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  • Writer's pictureLawrence Lore

Killed by Mail Bag 1891

Sumner Press January 8, 1891

New Year's afternoon, we regret to say that Andrew Lackey, one of our oldest citizens, was fatally injured.

The westbound Accommodation train which comes first, was late, the fast mail coming ahead. Mr. Lackey supposing it to be the Accommodation started over to the depot to buy a paper.

Instead of going through the city as the state law and city ordinance requires, at a rate not to exceed 12 miles per hour, the train ran about 30 mph. The mail messenger instead of throwing off the mail on the ground at the end of the platform, threw it out on the platform striking Mr. Lackey below the knee throwing him down-- his head striking the platform with such force as to render him unconscious. He was as tenderly as possible taken home, and though everything was done for him that medical skill of Doctors French and Bosart, of our city, and Thompson of Olney, could suggest, he never regained consciousness--one side being paralyzed at once, and the other on Friday. Saturday forenoon, he quietly passed away.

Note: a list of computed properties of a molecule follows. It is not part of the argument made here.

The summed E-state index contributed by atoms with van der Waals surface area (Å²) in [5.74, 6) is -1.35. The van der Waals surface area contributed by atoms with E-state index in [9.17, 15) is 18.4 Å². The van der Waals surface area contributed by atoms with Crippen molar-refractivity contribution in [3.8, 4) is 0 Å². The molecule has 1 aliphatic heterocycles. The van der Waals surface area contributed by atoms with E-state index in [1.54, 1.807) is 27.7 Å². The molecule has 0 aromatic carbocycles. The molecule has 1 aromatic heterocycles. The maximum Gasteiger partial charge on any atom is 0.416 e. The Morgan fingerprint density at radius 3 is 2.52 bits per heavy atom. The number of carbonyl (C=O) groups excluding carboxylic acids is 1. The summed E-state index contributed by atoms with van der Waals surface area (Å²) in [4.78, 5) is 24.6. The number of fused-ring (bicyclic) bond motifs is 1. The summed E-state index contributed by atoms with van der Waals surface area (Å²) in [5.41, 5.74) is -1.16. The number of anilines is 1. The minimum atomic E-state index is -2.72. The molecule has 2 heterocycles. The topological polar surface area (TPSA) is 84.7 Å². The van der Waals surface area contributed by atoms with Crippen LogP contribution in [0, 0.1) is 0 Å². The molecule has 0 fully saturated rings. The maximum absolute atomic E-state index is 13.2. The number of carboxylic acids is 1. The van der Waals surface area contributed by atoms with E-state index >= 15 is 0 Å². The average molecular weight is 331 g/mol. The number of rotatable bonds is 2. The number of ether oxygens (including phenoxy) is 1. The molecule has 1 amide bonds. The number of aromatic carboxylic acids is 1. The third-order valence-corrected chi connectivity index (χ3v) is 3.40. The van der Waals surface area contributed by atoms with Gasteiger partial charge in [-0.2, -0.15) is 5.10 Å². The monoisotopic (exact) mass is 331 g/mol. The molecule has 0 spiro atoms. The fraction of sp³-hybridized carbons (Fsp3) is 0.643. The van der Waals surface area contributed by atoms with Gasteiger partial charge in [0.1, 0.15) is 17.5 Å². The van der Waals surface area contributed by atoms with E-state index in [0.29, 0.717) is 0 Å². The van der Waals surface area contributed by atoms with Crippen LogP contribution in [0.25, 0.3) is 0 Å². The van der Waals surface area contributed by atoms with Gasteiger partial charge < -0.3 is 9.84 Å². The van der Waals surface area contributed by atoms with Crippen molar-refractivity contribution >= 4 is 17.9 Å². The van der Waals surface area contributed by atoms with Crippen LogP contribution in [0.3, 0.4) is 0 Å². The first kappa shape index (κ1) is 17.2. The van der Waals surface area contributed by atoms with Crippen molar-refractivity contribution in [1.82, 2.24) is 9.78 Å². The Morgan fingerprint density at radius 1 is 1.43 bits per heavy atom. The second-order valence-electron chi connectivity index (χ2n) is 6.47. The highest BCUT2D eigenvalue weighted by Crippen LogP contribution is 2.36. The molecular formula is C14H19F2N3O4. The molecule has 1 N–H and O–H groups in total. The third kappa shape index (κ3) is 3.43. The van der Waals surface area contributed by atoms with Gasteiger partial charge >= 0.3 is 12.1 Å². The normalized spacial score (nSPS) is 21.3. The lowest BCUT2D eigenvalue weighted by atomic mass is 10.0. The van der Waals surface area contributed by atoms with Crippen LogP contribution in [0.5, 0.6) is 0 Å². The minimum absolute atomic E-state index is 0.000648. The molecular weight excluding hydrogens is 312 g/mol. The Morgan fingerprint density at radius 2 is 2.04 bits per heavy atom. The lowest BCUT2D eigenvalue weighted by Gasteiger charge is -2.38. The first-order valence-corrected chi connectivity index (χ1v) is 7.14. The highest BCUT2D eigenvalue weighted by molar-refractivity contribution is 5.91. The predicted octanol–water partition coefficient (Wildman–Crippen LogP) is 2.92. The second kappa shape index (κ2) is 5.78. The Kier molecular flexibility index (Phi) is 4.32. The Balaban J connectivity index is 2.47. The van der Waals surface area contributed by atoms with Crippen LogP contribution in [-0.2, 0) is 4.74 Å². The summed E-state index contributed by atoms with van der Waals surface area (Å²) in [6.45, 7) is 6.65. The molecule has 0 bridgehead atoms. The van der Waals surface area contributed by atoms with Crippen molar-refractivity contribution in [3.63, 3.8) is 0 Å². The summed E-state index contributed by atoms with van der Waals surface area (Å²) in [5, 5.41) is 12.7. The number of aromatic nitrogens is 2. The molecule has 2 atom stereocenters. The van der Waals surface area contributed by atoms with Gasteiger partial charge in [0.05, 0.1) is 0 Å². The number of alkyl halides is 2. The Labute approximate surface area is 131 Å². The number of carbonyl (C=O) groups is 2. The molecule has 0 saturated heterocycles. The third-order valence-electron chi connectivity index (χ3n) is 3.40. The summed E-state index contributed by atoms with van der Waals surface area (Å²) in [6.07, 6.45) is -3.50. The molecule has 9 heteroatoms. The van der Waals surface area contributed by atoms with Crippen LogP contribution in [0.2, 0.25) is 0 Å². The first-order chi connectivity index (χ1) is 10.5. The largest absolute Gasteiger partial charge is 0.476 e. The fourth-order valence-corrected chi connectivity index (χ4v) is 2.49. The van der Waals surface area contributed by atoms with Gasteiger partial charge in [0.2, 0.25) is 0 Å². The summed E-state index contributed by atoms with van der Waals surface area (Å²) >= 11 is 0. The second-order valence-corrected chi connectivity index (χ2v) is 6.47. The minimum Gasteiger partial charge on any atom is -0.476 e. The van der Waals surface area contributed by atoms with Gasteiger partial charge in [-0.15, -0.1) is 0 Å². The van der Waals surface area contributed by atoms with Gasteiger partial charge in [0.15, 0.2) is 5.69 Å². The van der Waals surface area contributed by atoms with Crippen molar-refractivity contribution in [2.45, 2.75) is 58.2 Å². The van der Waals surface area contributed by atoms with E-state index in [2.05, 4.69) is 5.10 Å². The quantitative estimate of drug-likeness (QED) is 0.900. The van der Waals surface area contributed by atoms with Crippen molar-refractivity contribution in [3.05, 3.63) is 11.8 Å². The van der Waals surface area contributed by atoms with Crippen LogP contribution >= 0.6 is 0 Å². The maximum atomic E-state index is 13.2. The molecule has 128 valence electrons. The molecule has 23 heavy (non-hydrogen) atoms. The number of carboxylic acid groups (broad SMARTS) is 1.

Coroner French impaneled a jury and held an inquest Saturday evening, the verdict of which was in substance that he came to his death by being struck by a mail sack, causing him to fall, his head striking with such force as to cause his death.

Dr. Thompson came over from Olney Saturday night, and Sunday assisted by Doctors Stoltz, Stokes, and Dale, held an autopsy. A large clot of blood was found in the brain about 2 inches long and 1/4 inch thick on the side opposite from which he was struck; a small hemorrhage was also found on the other side; the wonder is he did not die at once.

The sad affair has caused considerable feeling here against the railroad for running their trains through town so fast.

Mr. Lackey was about 78 years of age and resided in Lawrence County for 60 years. He was well respected by everybody; in fact, we do not believe he had an enemy. There is a general feeling of sadness over his being taken without a moment's warning. His remains were taken to Shiloh for interment Monday followed by a large number of sorrowing friends and relatives.

Editor note: An accommodation train is one that stops at all or nearly all stations, sometimes called a “local train”.

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